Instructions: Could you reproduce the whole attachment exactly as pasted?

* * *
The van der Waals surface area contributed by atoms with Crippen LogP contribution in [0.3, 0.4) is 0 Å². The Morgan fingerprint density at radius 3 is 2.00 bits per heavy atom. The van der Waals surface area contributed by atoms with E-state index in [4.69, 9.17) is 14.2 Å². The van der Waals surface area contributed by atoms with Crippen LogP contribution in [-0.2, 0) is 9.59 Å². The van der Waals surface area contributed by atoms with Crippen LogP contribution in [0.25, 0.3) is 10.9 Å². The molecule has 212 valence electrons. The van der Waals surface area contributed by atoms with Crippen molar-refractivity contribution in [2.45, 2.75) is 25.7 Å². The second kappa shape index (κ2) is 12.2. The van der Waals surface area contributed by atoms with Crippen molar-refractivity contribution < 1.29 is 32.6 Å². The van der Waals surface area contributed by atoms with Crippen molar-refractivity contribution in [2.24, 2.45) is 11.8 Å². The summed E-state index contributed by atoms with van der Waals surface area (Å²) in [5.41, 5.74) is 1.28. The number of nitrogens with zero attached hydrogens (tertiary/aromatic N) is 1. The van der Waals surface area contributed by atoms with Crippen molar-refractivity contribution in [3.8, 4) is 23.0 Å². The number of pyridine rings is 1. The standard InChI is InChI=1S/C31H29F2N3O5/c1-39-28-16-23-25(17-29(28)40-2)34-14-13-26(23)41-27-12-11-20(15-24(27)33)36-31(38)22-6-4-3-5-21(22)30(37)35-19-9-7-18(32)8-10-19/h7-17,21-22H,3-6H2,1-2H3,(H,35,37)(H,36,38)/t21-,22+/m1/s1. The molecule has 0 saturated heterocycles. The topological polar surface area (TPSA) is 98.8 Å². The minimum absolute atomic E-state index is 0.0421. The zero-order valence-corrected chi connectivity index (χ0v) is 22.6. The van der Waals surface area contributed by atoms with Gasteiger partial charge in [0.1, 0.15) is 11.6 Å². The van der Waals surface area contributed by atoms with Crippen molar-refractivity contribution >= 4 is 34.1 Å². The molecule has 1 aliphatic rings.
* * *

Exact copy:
The van der Waals surface area contributed by atoms with Crippen LogP contribution in [0.3, 0.4) is 0 Å². The Morgan fingerprint density at radius 3 is 2.00 bits per heavy atom. The van der Waals surface area contributed by atoms with E-state index in [4.69, 9.17) is 14.2 Å². The van der Waals surface area contributed by atoms with Crippen LogP contribution in [-0.2, 0) is 9.59 Å². The van der Waals surface area contributed by atoms with Crippen LogP contribution in [0.25, 0.3) is 10.9 Å². The molecule has 212 valence electrons. The van der Waals surface area contributed by atoms with Crippen molar-refractivity contribution in [2.45, 2.75) is 25.7 Å². The second kappa shape index (κ2) is 12.2. The van der Waals surface area contributed by atoms with Crippen molar-refractivity contribution < 1.29 is 32.6 Å². The van der Waals surface area contributed by atoms with Crippen molar-refractivity contribution in [2.24, 2.45) is 11.8 Å². The summed E-state index contributed by atoms with van der Waals surface area (Å²) in [5.41, 5.74) is 1.28. The number of nitrogens with zero attached hydrogens (tertiary/aromatic N) is 1. The van der Waals surface area contributed by atoms with Crippen molar-refractivity contribution in [3.8, 4) is 23.0 Å². The number of pyridine rings is 1. The standard InChI is InChI=1S/C31H29F2N3O5/c1-39-28-16-23-25(17-29(28)40-2)34-14-13-26(23)41-27-12-11-20(15-24(27)33)36-31(38)22-6-4-3-5-21(22)30(37)35-19-9-7-18(32)8-10-19/h7-17,21-22H,3-6H2,1-2H3,(H,35,37)(H,36,38)/t21-,22+/m1/s1. The molecule has 0 saturated heterocycles. The topological polar surface area (TPSA) is 98.8 Å². The minimum absolute atomic E-state index is 0.0421. The zero-order valence-corrected chi connectivity index (χ0v) is 22.6. The van der Waals surface area contributed by atoms with Gasteiger partial charge in [0.1, 0.15) is 11.6 Å². The van der Waals surface area contributed by atoms with Crippen molar-refractivity contribution >= 4 is 34.1 Å². The molecule has 1 aliphatic rings.